Rishi Sunak is exactly what our country needs to get us through this economic crisis
Bounced from one crisis to the next – a number entirely out of anyone’s control, but too many of our own making – the prophetic words of Robert McNamara, the United States secretary of defence for much of the turbulent 1960s, have rung true more often than I’d care to admit over the last twelve months.
“There is no longer such a thing as strategy, there is only crisis management.”
The irony, of course, is that, unlike many governments, both the Johnson and Truss administrations had bold long-term strategies and a sizeable majority to deliver them. The first, however, failed through a lack of discipline and focus, and the latter, by clumsily trialling economic theory at a time of great international uncertainty.
It is no secret that I am a strong supporter of Rishi Sunak. I was one of his earliest backers in the summer and I had no hesitation in supporting him again. While I have every confidence in the plan he’s set out, let’s not beat around the bush: the challenge facing the country is considerable, with the mountain to climb now much steeper than it was when he originally threw his hat into the ring in July. A promising start, though, has been made.
The urge to govern in campaign mode will be at its zenith but should, nevertheless, be resisted
It was right to admit that there have been mistakes (no politician should ever believe they are above contrition when damage has been done), and his commitment to telling people how it is, not how they wish it might be, shows real leadership. Undoubtedly, not everyone will like his message, which won’t always be popular, but no one can accuse him of not being straight with the country.
Detractors will inevitably accuse him of the sort unpatriotic “doomism” that was cynically attributed to his campaign in the summer, but in my book, this double dose of realism and frankness is exactly what the country requires. Indeed, I believe it is vital in rebuilding trust between voters and those of us elected to serve, which is in desperately short supply.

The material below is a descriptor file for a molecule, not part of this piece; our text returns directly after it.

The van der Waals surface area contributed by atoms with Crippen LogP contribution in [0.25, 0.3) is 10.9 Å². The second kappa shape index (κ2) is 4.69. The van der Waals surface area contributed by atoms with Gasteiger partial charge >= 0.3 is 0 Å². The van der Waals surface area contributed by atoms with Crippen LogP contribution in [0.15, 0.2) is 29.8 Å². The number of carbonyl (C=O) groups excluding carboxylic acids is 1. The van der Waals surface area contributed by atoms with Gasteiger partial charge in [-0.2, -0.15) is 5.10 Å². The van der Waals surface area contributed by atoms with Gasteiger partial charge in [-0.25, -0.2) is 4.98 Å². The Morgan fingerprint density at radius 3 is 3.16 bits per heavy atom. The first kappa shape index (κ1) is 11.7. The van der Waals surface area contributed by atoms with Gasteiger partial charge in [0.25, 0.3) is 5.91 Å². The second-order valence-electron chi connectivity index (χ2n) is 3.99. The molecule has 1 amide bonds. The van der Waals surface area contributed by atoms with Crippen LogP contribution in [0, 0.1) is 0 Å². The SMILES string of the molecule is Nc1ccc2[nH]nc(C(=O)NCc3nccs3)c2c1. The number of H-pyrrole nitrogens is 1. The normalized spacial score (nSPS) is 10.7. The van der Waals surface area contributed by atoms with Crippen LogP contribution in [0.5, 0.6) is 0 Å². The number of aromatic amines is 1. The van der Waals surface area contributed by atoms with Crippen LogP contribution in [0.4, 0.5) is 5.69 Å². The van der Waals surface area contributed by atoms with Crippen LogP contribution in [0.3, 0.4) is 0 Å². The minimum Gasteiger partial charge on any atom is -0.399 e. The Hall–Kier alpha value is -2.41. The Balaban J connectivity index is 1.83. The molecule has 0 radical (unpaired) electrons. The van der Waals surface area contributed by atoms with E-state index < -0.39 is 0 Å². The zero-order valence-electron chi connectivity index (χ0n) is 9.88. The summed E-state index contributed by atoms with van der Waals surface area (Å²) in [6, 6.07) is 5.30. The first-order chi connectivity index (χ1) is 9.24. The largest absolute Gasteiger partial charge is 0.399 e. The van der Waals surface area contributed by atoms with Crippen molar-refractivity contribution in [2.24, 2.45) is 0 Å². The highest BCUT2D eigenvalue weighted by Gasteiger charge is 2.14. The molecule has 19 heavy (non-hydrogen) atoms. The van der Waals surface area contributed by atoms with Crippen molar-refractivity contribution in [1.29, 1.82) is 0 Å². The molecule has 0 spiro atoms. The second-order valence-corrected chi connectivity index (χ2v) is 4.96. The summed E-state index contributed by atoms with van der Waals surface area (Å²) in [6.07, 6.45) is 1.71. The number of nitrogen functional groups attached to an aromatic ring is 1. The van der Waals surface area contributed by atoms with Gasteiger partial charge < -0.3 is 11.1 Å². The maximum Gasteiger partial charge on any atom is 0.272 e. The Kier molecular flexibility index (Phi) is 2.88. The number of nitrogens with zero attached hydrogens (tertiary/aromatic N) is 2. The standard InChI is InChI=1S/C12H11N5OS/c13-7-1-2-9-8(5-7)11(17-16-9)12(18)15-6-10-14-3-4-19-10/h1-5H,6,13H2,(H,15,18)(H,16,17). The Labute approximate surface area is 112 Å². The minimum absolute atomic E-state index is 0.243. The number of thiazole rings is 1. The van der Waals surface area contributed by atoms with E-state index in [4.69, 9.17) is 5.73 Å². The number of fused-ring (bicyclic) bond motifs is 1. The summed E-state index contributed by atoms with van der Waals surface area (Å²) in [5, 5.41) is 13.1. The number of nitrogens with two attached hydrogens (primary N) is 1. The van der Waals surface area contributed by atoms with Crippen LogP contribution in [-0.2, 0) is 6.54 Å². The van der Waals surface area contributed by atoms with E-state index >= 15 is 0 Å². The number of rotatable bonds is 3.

The decision to keep Jeremy Hunt in post as Chancellor is both sensible and popular among Conservative backbenchers and will be important in achieving the Prime Minister’s self-avowed number one priority: restoring confidence and securing economic stability. Having two reliable, competent and proven figures working in tandem behind the doors of No 10 and No 11 should calm the markets, as will the focus on demonstrating debt falling over the medium term as part of the upgraded Autumn Statement on 17 November. The key will be providing financial certainty - how can consumers be expected to plan, or businesses encouraged to invest, when they don’t have any confidence that the tax system will remain consistent one week to the next, let alone the following year?
As to what else will be included in the Chancellor’s statement, your guess is as good as mine. I would, however, have two broad asks. First, that we champion calm, pragmatic policy that is evidence-led rather than ideologically or personality driven. The absurd decision to scrap an information campaign to encourage people to cut energy consumption this winter, based purely on rigid dogma, is a case in point.
And second, let’s break the cycle of short-termism. Trailing well behind in the polls, and with a general election fast approaching, the urge to govern in campaign mode will be at its zenith but should, nevertheless, be resisted. Of course, every government must be nimble and look for quick wins. But we also have a responsibility to plan strategically for the long term, be it in our approach to foreign policy, energy security, housing or health. Let’s think compassionately in the now while keeping an eye on the future to strengthen the structures we bequeath our children and grandchildren.
If we can get even half of it right – which won’t be easy – we’ll have gone some way in proving McNamara wrong.
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